Anti-Miscegenation Laws Overturned in the US in 1967

Many people with early Native heritage “lose” their ancestor in colonial Virginia, NC or one of the states east of the Blue Ridge.  Maybe said another way, we have legends that they exist, but we can’t figure out who they were or sometimes, even which family exactly.  So we don’t exactly lose them, we just can’t find them.  Why is this so tough?

One of the issues facing our ancestors, especially those of who were admixed with African or Native and white blood was the effects of anti-miscegenation laws.  Enacted quite early in both Virginia and North Carolina, they effectively criminalized marriage between any white person and any person of color.  While the severity of the consequences varied, as did the timing of the earliest laws and the definition of who was “of color”, nearly all states enacted some sort of law prohibiting such marriages and sexual interactions outside of marriage.  Women who bore mixed race children out of wedlock (because you couldn’t within wedlock) were publicly whipped.  If one could claim any admixture other than African or Indian, it was far better socially and legally than the “colored” races.  That’s one reason why we probably see so many people claiming to be Portuguese. It explained why one was “dark,” but Portuguese were legally “white,” European, and those of Portuguese ancestry did not suffer under the cruel fist of discriminatory laws.

Someone e-mailed me recently with a seemingly simple question.  When could a Native American or other person with any admixture marry a white person in North Carolina or Virginia?  I knew that they could not in the 1600s, the 1700s or the 1800s, but I didn’t really know when they could.  I suspected in some states that it was probably connected to the Civil Rights Acts of 1964 and 1965, but I surely didn’t know the answer.

And the answer is….an amazing 1967.  I was surprised at this late date, but it certainly explains why we, as children, were utterly forbidden to discuss our Native ancestry, at all, ever.  My Mom received a call from my school teacher when I was in first or second grade because I had proudly said something about my Indian heritage.   From my mother’s perspective it would have been far better had my father never told me about that.  She certainly never told me about hers until AFTER her DNA tests came back telling the story.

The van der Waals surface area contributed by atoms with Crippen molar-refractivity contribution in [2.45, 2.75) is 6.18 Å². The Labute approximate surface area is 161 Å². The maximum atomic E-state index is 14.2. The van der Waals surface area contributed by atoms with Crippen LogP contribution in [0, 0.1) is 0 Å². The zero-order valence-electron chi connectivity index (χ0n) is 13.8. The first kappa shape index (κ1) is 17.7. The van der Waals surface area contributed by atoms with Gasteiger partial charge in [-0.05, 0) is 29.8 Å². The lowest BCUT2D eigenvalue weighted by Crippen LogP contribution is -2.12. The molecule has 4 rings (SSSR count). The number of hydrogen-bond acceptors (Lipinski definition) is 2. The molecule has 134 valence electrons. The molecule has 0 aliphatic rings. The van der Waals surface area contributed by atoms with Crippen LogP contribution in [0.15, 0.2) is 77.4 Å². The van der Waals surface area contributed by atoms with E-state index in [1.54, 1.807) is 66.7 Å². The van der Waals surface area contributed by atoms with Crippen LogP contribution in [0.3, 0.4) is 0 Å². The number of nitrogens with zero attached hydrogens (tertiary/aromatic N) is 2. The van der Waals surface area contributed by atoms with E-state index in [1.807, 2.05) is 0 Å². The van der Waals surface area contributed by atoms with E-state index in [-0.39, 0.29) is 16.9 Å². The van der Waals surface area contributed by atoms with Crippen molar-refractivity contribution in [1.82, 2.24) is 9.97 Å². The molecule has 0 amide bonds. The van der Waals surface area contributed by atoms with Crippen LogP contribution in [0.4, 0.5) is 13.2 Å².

These discriminatory laws were ruled unconstitutional in 1967 by the United States Supreme Court in the case of Loving vs the State of Virginia.

The map below shows the states, in red, whose laws prohibiting intermarriage between nonwhites and whites were overturned by the 1967 ruling.

In the grey states, no laws were ever passed.  In the green, the offending laws were repealed before 1887.  The yellow states’ miscegenation laws were repealed between 1948 and 1967.

You can read more about the specifics at:                              http://en.wikipedia.org/wiki/Anti-miscegenation_laws_in_the_United_States and http://www.redboneheritagefoundation.com/Chronicles/interracial_marriage_timeline.htm

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About Roberta Estes

Scientist, author, genetic genealogist. Documenting Native Heritage through contemporaneous records and DNA.
This entry was posted in History. Bookmark the permalink.

6 Responses to Anti-Miscegenation Laws Overturned in the US in 1967

  1. This is an eye-opener! WOW!

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  6. WV has a slightly distinct history not discussed or demonstrated in your article. WV allowed anyone to define themselves as white or colored and you could change the designation at will. This allowed anyone to marry whom they pleased. Thus, on paper, WV is the whitest state in the union. Additionally, WV’s eugenics laws–forced sterilization of mixed race or otherwise undesirable people–which closely paralleled Virginia’s had one extra requirement: a jury of twelve had to agree. They rarely did, but the law on paper looked the same. Because of these laws, WV had a population of indigenous Appalachians who identify on paper as “White”.

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